Dual HVAC Unit vs. Zoned Single Unit

atlnonOctober 16, 2012

We live in Atlanta and looking at buying a house from a spec builder. We are looking at 2 different developments. Both houses are 2 stories with a basement in the 3,500 to 4,000 sq ft range. The builder in one development uses the standard 2 HVAC units that I'm familiar with (one for first floor and another for 2nd floor, and a 3rd one if we finish the basement). The other builder only uses 1 HVAC unit that is zoned (but bigger tonnage). They said that they've done studies and this is the best and most efficient way to go. They won't even give me the option for 2 units if I want to. What are the pro and cons between a single HVAC unit that is zoned vs. dual HVAC units? Based on my very limited knowledge of HVAC system, I was thinking that a single unit is more inefficient as the whole compressor would either turn on or off, whereas with a dual HVAC setup, only the appropriate compressor needs to run as required. Was also thinking of redundancy. In our previous house, the HVAC unit upstairs broke down several times in the middle of summer. We were able to camp downstairs while waiting for the upstairs to be repaired. Let me know what you all think.

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mike_home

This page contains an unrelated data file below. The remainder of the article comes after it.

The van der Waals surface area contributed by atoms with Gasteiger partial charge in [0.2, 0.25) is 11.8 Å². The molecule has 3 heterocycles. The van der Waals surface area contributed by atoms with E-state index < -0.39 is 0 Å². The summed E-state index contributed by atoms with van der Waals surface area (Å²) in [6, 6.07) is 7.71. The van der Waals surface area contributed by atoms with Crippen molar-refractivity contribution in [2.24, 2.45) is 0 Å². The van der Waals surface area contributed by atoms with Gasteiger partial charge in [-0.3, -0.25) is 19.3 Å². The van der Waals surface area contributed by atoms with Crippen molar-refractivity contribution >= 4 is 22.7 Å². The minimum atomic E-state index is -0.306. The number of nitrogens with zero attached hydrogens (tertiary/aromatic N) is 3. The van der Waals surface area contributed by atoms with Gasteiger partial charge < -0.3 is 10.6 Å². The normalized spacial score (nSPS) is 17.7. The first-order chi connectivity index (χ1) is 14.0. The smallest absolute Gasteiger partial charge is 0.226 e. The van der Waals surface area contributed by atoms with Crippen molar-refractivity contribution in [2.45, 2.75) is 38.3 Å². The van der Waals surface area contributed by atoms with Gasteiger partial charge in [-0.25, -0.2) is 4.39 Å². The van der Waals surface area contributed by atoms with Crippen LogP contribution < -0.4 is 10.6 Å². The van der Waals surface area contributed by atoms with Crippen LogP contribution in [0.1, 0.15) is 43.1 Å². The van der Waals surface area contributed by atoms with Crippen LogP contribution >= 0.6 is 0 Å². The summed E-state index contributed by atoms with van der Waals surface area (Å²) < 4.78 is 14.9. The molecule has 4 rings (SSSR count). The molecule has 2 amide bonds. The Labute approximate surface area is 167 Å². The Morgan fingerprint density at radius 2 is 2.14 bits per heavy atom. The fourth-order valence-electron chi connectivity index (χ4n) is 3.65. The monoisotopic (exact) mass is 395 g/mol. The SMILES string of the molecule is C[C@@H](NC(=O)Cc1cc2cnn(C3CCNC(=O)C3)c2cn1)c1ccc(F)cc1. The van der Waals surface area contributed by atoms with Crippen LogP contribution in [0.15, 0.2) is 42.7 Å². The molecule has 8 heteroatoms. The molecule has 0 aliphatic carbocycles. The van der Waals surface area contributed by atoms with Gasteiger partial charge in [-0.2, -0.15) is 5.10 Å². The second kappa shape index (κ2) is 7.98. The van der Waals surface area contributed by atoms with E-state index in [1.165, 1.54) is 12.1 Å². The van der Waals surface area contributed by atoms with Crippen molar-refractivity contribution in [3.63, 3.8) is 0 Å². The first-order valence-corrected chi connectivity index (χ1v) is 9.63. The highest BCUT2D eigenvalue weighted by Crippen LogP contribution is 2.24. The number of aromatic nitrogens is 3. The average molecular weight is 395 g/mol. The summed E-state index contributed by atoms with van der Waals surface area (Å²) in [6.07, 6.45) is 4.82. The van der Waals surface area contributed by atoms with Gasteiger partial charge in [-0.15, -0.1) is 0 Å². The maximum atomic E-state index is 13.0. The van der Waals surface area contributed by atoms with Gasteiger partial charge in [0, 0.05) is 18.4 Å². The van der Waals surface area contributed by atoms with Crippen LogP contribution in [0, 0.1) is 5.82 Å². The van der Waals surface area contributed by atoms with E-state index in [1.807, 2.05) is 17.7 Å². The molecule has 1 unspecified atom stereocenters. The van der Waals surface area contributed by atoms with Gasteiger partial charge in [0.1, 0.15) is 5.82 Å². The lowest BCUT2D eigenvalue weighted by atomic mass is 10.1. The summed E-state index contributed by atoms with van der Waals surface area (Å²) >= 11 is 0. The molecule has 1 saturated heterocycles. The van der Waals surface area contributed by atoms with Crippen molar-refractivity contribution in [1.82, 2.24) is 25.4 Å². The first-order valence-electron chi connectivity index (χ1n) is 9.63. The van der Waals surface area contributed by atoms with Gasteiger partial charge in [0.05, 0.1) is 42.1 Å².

Two separate units are superior to a single zoned system. For the house you are considering you probably need a 5 ton zoned system. Usually the SEER ratings for 5 ton units are lower than the 3 or 4 ton sizes. Therefore I am not convinced a single larger unit is more efficient in operation than a two smaller units. In addtition zoning requires much more skill to install properly versus a non-zoned system. You have a greater chance of having a bad installation with a zoned system.

The only advantage to the single zoned system it is cheaper to install.

    Bookmark   October 16, 2012 at 6:27PM
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david_cary

There are a lot of issues here and a properly done zoned system is not necessarily cheaper - there are a lot of variables.

If you use a better staged system (which you would really have to do to make it acceptable), the efficiency would probably be higher. Think of it this way, $4000 per unit or $7000 for an efficient, staged larger unit.

Maintenance is 50%. Advantage single unit.

If you have NG, and the single unit is in the basement, it will likely be a 90%. If the second unit is in the attic, it will likely be a 80%. Advantage single unit.

Conventional practice in the SE is 1 unit in basement/crawl and upstairs unit in attic. If you do a single unit, it would be in the basement. Advantage single unit (since the attic has far greater temp swings). The advantage here is on efficiency and life of the unit. Even the refrigerant runs are shorter to the basement - more efficient.

Single unit outside - better use of outdoor space. Advantage single unit.

I definitely don't think the answer is always 2 units are better than one. If you can be in the spec homes and try out their zoned system and it is acceptable to you (or unnoticeable), then why not? But you really want to find days that need HVAC a lot and there aren't that many in our future. But you could go and play with the stats and force it to run hard. You definitely should have stats on both floors.